Welcome to the first installment of the "Home For October" series, which will focus on some of the most interesting teams not to qualify for the postseason!
For most of us the phrases "Milwaukee Brewers" and "American League" together bring to mind a blue-and-yellow ball-and-glove logo and the heroics of Robin Yount. For the ultra-old-timers (if any are still around), it recalls an era when the Junior Circuit was an unestablished outlaw trying to gain a foothold as a major league. Back when the American League was still the Class A Western League, there was a franchise in Milwaukee known as the Brewers, owned by attorney and Wisconsin state representative Matt Killilea. When league president Ban Johnson decided to take his loop to the big time, Killilea fought to keep his franchise located in the Cream City, and for a year he succeeded.
One American League strategy in the battle for respectability was to pilfer top talent from the National League, and the Brewers managed to land an established star: future Hall of Fame outfielder Hugh Duffy, who would also serve as manager. Duffy proved to be the team's second-best hitter in part-time duty (120 OPS+), but at age 34 it was his last season of significant playing time. After Sir Hugh, Milwaukee's only noteworthy poachings were pitchers Ned Garvin (perhaps the unluckiest hurler of all time) and Pink Hawley (a Wisconsin native who didn't have much left).
Nine Brewers were holdovers from the 1900 minor league team, including first baseman John Anderson, who led Milwaukee in all major offensive categories. Shortstop Wid Conroy, pitcher Bill Reidy and outfielder Irv Waldron also provided some value, but most of the others played like they still belonged in the minors. With such a thin roster, the Brewers never saw success; they got off to an 0-5 start and never recovered. By June it was clear they were going nowhere. Plagued by financial difficulties, Milwaukee began unloading its veterans, either through sales or outright releases.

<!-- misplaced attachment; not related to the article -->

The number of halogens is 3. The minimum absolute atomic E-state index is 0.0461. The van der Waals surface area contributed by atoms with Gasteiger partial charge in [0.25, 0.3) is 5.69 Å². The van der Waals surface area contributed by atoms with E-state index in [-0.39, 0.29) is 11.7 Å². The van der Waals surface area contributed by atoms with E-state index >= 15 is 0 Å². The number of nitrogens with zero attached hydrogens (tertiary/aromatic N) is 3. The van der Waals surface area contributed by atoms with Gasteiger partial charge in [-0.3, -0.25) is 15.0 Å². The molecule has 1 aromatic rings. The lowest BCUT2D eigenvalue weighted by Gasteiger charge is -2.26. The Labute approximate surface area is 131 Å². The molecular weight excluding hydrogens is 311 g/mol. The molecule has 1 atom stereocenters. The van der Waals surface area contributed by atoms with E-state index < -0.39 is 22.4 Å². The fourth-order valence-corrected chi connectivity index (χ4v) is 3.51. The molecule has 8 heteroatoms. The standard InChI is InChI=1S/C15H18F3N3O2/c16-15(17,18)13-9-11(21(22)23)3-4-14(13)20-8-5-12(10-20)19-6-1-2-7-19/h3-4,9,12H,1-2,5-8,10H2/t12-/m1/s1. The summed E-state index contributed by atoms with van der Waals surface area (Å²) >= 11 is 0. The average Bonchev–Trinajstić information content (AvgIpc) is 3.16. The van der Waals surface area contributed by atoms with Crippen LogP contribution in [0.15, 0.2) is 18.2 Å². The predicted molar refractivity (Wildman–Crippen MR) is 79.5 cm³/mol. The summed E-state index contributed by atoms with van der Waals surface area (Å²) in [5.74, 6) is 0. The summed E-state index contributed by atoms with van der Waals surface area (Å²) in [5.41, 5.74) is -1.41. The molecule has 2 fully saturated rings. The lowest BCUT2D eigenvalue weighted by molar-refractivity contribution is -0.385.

The Brewers employed five players that year who were born in the state of Wisconsin, and three of them were brought on in the last two months (perhaps to give some local boys an opportunity on the cheap). 26-year-old Ed Bruyette didn't amount to much, but the other two (who were also significantly younger) went on to solid Major League careers. Davy Jones became famous as one of Ty Cobb's outfield-mates and played his last ML game in 1918 (all before reinventing himself as a baby-faced heartthrob on The Monkees, of course). George McBride resurfaced in 1908 with Washington, where he was a fixture at shortstop for nine years before easing into an eventual managerial role.
From the beginning, Ban Johnson had had ambitions of tapping into the St. Louis market. At the time St. Louis was the fourth-largest city in America, and the chance to supplant the Cardinals was an enticing proposition. Given the pitiful product on the field and the city's relative lack of size, the Milwaukee franchise was an ideal candidate for transfer. Talks of the Brewers moving to St. Louis heated up in July, but Matt Killilea, a loyal Milwaukee man, did everything he could to keep his team in town. In December Killilea finally relented, agreeing to the transfer while staying on as president. He soon changed his mind about staying on though (perhaps due to his failing health), and sold the soon-to-be "St. Louis Browns" to a syndicate led by Robert Hedges.
In the end, these Milwaukee Brewers were the inverse of their later namesake; they were moved after only one last-place season, whereas the Brewers of today are descended from a team (the Seattle Pilots) that was moved after only one last-place season.
Pre-union Team: No team had more than two. The teams with two included the 1896-97 Phillies, 1897 Pirates, 1898 Senators, 1899 Superbas, 1900 Beaneaters and 1900 Pirates.
Reunion Team: The 1904-05 Highlanders (John Anderson, Joe Connor (1905), Wid Conroy, Ned Garvin (1904)), 1905 Cardinals (Jimmy Burke, Tom Leahy, George McBride) and 1909 Senators (Wid Conroy, Jiggs Donahue, George McBride) each had three.
Google News Archives
Matt Killilea SABR biography